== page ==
Saturday, June 29, 2013

worm charming

Chairman Mike Forster at the 34th World Worm Charming Championship in Willaston, Cheshire in the UK. BBC photo.

Worm charming.


Nuff said.


  1. I believe that there are several Brits who are rumoured to avoid worm charming, Adam.
    Apparently there may even be one or two Brits that worms find charmless...

  2. Peter -- You must be kidding! :)

  3. No seriously. I know several people personally who do not care for worm charming....hard to believe I know.
    Usually it transpires that they have had a worm related trauma in childhood.
    A growing awareness of this tragic syndrome has led to the setting up of WRIGGLE a body of counsellors that help people get in touch with their inner worm.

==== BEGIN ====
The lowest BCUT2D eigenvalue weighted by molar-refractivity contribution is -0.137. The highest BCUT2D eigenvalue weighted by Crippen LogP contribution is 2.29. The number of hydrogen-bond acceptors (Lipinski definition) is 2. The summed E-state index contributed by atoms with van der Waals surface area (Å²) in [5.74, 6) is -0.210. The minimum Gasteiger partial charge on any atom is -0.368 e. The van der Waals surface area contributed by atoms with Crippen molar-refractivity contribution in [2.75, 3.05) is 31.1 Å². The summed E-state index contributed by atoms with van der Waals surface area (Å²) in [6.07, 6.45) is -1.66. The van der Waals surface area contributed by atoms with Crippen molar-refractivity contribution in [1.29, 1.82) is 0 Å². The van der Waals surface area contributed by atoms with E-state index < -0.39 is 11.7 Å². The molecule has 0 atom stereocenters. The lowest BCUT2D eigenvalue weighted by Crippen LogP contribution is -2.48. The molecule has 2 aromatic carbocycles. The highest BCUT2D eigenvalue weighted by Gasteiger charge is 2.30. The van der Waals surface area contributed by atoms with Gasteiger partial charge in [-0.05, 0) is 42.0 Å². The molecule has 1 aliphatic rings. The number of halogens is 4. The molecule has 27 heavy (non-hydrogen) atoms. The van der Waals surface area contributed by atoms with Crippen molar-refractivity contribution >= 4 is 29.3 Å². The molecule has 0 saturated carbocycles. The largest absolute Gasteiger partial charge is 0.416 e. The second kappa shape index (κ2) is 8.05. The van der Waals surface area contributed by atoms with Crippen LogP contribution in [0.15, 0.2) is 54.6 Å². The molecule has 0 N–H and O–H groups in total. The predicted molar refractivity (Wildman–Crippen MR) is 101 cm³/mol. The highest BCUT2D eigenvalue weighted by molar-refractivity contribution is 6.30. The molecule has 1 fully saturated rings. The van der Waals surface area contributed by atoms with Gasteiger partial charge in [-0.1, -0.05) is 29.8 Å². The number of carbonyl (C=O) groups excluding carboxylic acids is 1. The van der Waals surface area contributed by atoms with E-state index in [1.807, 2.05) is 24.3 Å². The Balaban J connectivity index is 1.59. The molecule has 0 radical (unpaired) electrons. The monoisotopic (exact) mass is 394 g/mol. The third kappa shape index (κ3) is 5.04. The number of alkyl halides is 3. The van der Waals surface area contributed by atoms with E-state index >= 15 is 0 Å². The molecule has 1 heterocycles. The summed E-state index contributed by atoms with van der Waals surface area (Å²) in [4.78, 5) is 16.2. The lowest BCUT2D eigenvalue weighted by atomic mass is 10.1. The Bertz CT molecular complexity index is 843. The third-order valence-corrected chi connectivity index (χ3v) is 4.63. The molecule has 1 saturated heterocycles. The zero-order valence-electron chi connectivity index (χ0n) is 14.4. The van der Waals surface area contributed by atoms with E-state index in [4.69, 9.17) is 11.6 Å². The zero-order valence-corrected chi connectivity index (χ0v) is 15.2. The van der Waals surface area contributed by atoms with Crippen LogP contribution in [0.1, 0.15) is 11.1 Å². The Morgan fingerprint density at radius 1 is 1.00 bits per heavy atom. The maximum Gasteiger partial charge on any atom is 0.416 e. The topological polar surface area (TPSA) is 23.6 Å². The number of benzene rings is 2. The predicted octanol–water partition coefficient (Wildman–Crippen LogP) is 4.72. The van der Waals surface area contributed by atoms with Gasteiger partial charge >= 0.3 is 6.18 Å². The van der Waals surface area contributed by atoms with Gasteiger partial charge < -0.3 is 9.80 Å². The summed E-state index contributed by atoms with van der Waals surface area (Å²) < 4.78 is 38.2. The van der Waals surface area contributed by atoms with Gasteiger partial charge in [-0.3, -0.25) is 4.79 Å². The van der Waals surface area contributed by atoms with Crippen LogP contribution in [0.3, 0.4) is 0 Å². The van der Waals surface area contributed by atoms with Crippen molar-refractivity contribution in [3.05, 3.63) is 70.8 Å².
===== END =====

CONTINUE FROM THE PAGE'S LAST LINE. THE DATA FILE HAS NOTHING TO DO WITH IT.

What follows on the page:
4. In his perceptive and widely-acclaimed treatise, "Worms I Have Known," Sir Reginald Flagler, OBE, went to some lengths to describe and analyze wormulous subgroupings ("Charm Schools") which seemed to come together for the sole purpose of easing the childhood traumas suffered at the hands of careless human beings. "Worms may not have brains," Sir Reginald commented in a 1996 interview, "but they have multiple hearts and those hearts are as powerful and fragile as our own. Worms are people too, you know."

  5. LOL..
    Actually I have to 'fess up. WE didn't call it worm charming , and I had no idea it was a competitive sport..but..when we were kids we used to obtain worms for fishing by watering an area of lawn about a yard square with a squeeze washing-up liquid in the watering can. then we would cover the area with cardboard, and drum lightly on the cardboard with our fingers..
    The worms ( presumably having received signals which suggested that it was night and raining ) would come to the surface in worked.